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sts.components.contact.mr.placeholder Sebastian Webel
Mr. Sebastian Webel

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Pictures of the Future
The Magazine for Research and Innovation
 

The Future of Mobility

A Chauffeur in Every Car

Smartphones become an integral part of individual as well as of shared transportation. The precondition for this is that vehicles are indeed shared to a greater extent than they are today.

Self-driving vehicles have the potential to significantly reduce traffic congestion if they are shared. Such vehicles will include share taxis that people can summon via smartphones. Automation and connectivity will also make local public transportation more flexible in the future.

In a few years, every car may be outfitted with a built-in chauffeur. People will only have to tap their smartphones to summon a driverless vehicle that will take them to a train station or a shopping center. We’re not there yet, but car sharing services show that rental vehicles are becoming increasingly popular in big cities – especially those that can be flexibly driven and parked in their operating area. Creating a public fleet of self-driving vehicles is the next logical step. Simulations conducted for Lisbon, Pittsburgh, and Singapore have shown that only between ten and 30 percent of the current number of vehicles would be needed to meet today’s mobility needs if self-driving vehicles replaced today’s fleets and automobiles were more extensively shared.

Future public transportation systems will need to meet individual mobility needs better than they do today.

The Key to Individual Mobility

In such scenarios, smartphones become an integral part of individual as well as of shared transportation. The precondition for this is that vehicles are indeed shared to a greater extent than they are today – for example, if owners permit their self-driving vehicles to perform taxi services when the vehicles are not otherwise needed. However, instead of reducing traffic, self-driving vehicles could have the opposite effect. For instance, if people begin to rely more heavily on cars for long-distance travel because self-driving vehicles enable them to perform other tasks while on the road. This could encourage travelers to switch from trains, which have inflexible schedules, to cars, which are more flexible.

Freyung, a town in southeastern Bavaria, is demonstrating how on-demand local public transportation service can work.

In view of this, future public transportation systems will need to meet individual mobility needs better than they do today. In addition, they will have to enable passengers to quickly travel from door to door. The automation of public transportation could contribute to such a development. For example, in the future, smartphone connectivity may enable buses and share taxis to deviate from fixed routes and pick people up directly at their homes. In southeastern Bavaria, the town of Freyung is working on just such a system – and demonstrating how on-demand local public transportation service can work. Moreover, smartphone apps will make it easy for passengers to book and pay for trips and thus smoothly combine car sharing services, local public transportation, and rental bicycles. Siemens is working with cities, local public transportation companies, and research institutes to develop such future transportation concepts.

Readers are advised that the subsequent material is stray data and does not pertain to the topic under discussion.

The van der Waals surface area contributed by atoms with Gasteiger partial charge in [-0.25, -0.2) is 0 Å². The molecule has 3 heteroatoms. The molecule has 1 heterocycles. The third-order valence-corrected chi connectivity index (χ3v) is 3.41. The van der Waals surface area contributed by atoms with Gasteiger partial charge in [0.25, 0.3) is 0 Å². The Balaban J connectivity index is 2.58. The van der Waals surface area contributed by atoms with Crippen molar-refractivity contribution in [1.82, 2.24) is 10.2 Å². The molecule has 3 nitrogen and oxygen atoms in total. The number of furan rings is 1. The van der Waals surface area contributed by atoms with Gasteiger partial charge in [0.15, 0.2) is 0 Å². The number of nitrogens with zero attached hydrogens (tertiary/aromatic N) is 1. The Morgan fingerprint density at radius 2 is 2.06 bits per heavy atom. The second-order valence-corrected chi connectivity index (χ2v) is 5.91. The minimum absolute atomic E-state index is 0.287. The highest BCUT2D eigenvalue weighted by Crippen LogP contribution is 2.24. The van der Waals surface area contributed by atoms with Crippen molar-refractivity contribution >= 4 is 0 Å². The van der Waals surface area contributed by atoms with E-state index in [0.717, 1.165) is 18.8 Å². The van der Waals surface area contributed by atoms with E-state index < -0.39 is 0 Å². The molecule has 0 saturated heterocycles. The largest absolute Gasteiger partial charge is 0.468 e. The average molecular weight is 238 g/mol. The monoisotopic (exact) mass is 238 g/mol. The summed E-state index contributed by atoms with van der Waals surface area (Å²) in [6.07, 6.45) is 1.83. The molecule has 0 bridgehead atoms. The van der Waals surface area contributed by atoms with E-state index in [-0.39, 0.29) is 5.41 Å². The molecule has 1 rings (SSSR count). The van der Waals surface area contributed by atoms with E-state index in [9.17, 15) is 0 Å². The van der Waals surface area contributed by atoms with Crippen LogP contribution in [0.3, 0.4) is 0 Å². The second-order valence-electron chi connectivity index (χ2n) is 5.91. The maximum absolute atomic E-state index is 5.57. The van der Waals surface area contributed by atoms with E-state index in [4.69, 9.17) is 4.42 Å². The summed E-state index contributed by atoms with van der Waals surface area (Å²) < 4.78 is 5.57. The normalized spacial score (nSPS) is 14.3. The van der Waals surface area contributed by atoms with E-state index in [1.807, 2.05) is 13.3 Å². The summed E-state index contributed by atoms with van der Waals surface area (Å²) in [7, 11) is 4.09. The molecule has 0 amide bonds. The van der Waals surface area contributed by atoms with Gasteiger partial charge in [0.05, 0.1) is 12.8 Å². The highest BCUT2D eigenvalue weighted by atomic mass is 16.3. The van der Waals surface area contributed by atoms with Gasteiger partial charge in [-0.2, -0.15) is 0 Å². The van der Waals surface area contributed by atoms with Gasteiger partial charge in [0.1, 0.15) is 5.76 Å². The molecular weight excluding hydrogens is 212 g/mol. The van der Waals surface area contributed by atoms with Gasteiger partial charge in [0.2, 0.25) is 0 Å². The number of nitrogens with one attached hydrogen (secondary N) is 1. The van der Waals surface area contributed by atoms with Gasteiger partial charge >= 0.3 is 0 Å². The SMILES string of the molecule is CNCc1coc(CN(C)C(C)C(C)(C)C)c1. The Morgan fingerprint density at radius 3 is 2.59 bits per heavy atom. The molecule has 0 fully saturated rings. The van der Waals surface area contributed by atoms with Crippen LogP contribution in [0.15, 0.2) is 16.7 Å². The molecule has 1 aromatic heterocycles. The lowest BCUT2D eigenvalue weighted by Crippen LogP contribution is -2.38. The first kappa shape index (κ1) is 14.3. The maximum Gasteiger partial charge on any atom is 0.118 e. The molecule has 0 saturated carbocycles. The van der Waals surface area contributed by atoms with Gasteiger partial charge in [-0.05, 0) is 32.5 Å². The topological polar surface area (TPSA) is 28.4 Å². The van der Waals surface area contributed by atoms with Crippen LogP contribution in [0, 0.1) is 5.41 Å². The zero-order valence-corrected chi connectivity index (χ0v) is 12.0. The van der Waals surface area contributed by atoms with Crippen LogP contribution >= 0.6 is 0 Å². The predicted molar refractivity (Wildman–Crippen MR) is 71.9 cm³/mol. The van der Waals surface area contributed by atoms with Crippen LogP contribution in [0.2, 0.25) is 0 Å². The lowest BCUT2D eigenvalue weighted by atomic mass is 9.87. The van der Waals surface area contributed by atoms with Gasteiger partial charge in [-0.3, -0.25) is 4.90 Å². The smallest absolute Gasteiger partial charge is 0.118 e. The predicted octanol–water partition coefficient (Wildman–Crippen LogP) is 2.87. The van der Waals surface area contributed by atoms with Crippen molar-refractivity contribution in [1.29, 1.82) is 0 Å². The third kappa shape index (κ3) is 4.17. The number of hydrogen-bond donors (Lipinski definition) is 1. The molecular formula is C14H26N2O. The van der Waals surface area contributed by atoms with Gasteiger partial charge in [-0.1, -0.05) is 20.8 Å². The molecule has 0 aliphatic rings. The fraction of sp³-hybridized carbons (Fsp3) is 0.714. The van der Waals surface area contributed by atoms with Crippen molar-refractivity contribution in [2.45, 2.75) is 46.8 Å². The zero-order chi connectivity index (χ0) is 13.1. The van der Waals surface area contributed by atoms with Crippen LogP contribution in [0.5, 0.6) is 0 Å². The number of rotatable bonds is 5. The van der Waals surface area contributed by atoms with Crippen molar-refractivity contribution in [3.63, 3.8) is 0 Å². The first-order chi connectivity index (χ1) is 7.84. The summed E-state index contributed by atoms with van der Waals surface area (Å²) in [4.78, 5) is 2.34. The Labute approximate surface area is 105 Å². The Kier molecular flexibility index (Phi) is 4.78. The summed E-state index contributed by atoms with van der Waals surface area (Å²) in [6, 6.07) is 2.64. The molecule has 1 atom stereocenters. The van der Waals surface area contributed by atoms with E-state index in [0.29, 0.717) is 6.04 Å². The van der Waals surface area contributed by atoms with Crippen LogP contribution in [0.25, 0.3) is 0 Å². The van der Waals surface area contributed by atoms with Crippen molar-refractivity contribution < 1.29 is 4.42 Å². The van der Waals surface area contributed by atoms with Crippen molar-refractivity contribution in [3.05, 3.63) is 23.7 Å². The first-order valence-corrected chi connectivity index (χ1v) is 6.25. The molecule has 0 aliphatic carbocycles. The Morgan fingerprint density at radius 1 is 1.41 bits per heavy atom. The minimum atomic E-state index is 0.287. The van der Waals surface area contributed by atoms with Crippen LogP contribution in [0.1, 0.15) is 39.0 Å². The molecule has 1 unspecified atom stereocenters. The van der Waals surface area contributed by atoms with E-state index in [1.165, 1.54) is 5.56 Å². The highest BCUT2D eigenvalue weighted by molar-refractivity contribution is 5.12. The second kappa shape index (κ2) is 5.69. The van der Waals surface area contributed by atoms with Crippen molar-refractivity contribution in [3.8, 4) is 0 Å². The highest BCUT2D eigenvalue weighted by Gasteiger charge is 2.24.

Driverless subway trains – like this one in Paris – enables to travel at shorter intervals if necessary.

The Alternative to Cars

Local public transportation companies will have to adapt their fleets to growing demand for individualized servce. This task could be ideally performed by self-driving minibuses that would cover the last mile from the subway station, for example, to the front door. In the future, such vehicles could supplement existing driverless subway trains. In Barcelona, for example, subway Line 9 is fully automatic along a distance of 20 kilometers. The line’s trains, which were developed by Siemens, have an automatic control system that continuously transmits their location and speed data. This improves the route’s capacity utilization and enables trains to travel at shorter intervals if necessary. Thanks to Siemens, for the last three years, an automatic system has also continuously tracked the position of the commuter trains that connect Istanbul’s eastern and western districts. Sensors record each train’s position along the route and transmit this data to a control center. Although the trains aren’t driverless, their sophisticated technology enables them to speed up so as to arrive at stops at two-minute intervals, depending on how many passengers want to use the route. As a result, up to 75,000 passengers per hour travel along the commuter rail line in both directions under the Bosporus – without any congestion.

All of this adds up to a clear message. The automation of shared transportation is already in full swing. And self-driving cars will constitute another big step forward – toward the creation of comprehensive networked system that will ideally require far fewer vehicles than are on the road today.

Tim Schröder
Picture credits: from top: Panthermedia, door2door, AFP